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Finding Polymorphisms to Differentiate Species


FiPoDS takes two (possibly very large) FASTA files and searches one against the other sequence by sequence looking for local alignment hits that are top scoring but not identical. For each alignment, priming sites are identified to generate an (optionally nested) primer design for amplifying segments containing SNPs and indels. This is intended (and we use it) for trawling through genomic and/or RNA data sets of pairwise taxa in order to find points of diagnostic divergence.


Save this file to your desktop, and unzip the contents (Macs will probably do this automatically). The FiPoDS folder within contains the FiPoDS script and a couple of associated files.


The script requires that your computer has Perl installed. The first line of the script indicates the location of Perl, and may need to be changed to suit your system. Macs should be OK, as this script was originally created to run on a Mac. If you use Windows and don't have Perl installed, you can install the 'industry standard' free Windows Perl ActivePerl, which we believe is robust and safe to install.

FiPoDS also makes use of NCBI BLAST to search the FASTA files. The Mac version of BLAST is included, but if you use Windows or Linux you will need to replace this. The easiest way to do this is to download the BLAST program from the NCBI FTP site, and install it in the folder called BLAST within the FiPoDS folder created above. Alternatively, if you already have BLAST installed, you could change the FiPoDS script to point to your BLAST location.


FiPoDS searches two FASTA files against each other, so first it needs to know the names of your two files. These are the only mandatory parameters.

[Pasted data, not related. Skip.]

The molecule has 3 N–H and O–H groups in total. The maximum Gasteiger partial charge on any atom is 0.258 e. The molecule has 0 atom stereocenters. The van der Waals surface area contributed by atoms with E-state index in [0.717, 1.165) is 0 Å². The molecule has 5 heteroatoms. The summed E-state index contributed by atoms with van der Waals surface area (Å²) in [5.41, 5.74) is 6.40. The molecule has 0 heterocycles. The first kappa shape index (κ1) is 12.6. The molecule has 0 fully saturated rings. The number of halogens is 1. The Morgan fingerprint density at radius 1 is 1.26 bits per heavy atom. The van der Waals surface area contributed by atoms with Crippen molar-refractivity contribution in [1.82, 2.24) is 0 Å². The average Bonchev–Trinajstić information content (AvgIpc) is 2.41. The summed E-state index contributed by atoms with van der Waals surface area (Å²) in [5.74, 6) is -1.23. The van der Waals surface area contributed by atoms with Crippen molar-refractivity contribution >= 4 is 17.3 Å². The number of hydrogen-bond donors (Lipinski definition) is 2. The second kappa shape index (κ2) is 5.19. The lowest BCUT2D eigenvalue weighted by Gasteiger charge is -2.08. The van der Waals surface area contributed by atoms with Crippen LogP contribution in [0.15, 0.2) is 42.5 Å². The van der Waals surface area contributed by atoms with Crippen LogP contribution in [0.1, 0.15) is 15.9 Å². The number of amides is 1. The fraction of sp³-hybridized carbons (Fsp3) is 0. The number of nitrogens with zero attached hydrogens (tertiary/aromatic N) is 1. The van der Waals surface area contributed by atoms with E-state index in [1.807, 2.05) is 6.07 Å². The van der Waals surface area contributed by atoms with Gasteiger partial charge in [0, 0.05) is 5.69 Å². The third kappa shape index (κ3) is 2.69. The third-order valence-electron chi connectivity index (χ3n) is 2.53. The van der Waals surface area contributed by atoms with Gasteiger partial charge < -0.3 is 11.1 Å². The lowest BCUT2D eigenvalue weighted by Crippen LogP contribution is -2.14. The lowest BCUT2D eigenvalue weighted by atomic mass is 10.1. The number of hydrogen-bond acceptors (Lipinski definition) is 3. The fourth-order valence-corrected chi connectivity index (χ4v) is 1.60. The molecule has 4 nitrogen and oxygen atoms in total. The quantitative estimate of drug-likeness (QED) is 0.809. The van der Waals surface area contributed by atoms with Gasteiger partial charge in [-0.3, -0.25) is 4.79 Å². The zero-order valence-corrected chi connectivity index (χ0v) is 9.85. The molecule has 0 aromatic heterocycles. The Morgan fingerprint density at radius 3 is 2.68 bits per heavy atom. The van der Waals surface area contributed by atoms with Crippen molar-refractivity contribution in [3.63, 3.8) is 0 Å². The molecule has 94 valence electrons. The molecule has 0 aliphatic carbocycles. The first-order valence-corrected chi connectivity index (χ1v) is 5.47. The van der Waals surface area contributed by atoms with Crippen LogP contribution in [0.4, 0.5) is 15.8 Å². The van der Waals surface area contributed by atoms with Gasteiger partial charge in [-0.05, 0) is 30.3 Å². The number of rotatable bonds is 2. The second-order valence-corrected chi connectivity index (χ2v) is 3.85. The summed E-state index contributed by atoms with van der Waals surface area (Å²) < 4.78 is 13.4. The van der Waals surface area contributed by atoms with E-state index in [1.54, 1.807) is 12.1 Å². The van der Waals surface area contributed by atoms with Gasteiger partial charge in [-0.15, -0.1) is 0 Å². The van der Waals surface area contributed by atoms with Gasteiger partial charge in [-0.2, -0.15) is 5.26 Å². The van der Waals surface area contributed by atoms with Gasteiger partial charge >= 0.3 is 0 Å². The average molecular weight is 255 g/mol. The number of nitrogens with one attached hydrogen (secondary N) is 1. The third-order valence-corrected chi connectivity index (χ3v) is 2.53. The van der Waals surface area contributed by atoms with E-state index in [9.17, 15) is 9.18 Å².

FiPoDS can carry out reciprocal BLAST searching between your two files (recommended), and needs to be told not to if you don't want it. This parameter is optional.

For the primer design stage, a target length in bp of the final PCR products is required, and also minimum and maximum lengths. Similarly, minimum and maximum GC content of products are required. These parameters are optional. If you do not specify any, the default values will generate primer designs suitable for amplification of even ancient or damaged DNA.

For further information in detail about parameters and how to change the defaults, see the script header in the file

For quick start, all you need to do is edit the file fipods.ini, and put in the names of your FASTA files.


On Macs and Linux, you can edit the file fipods.ini to add the names of your two FASTA files, then double-click the file FiPoDS.command. If you have installed the software in a place other than your desktop you can change the location in this command file.

FiPoDS is also intended to be run from the command line on any platform. You can put your chosen FASTA filenames and other parameters in the file fipods.ini or you can specify them explicitly on the command line. Explicit command line values override the defaults in fipods.ini. See the script header in the file for more information about command line options.

Output is generated to a comma-separated file with the name of your first FASTA file followed by .out. This file is easily explored in Excel.

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The software is provided free for academic use only. If you wish to use the software for another purpose please contact us. Full licence details under construction.


We have not yet published FiPoDs, so please cite the website if you use it in publication, or (FiPoDs Palmer, Moore and Allaby, University of Warwick, UK).

Please note that this is the first full release of this software, and we have not been able to test every possible combination of data sets, parameters, operating systems, and computing platforms. Please take this into account if using this software for publication purposes.

Changes since previous version

1.0.1 09/06/2008
Added fipods.ini functionality for optional supply of default values for parameters
Improved usefulness of comments

Known bugs




The pod forms image is from a photograph of an original sculpture by Ann Trott and is used with the kind permission of the artist.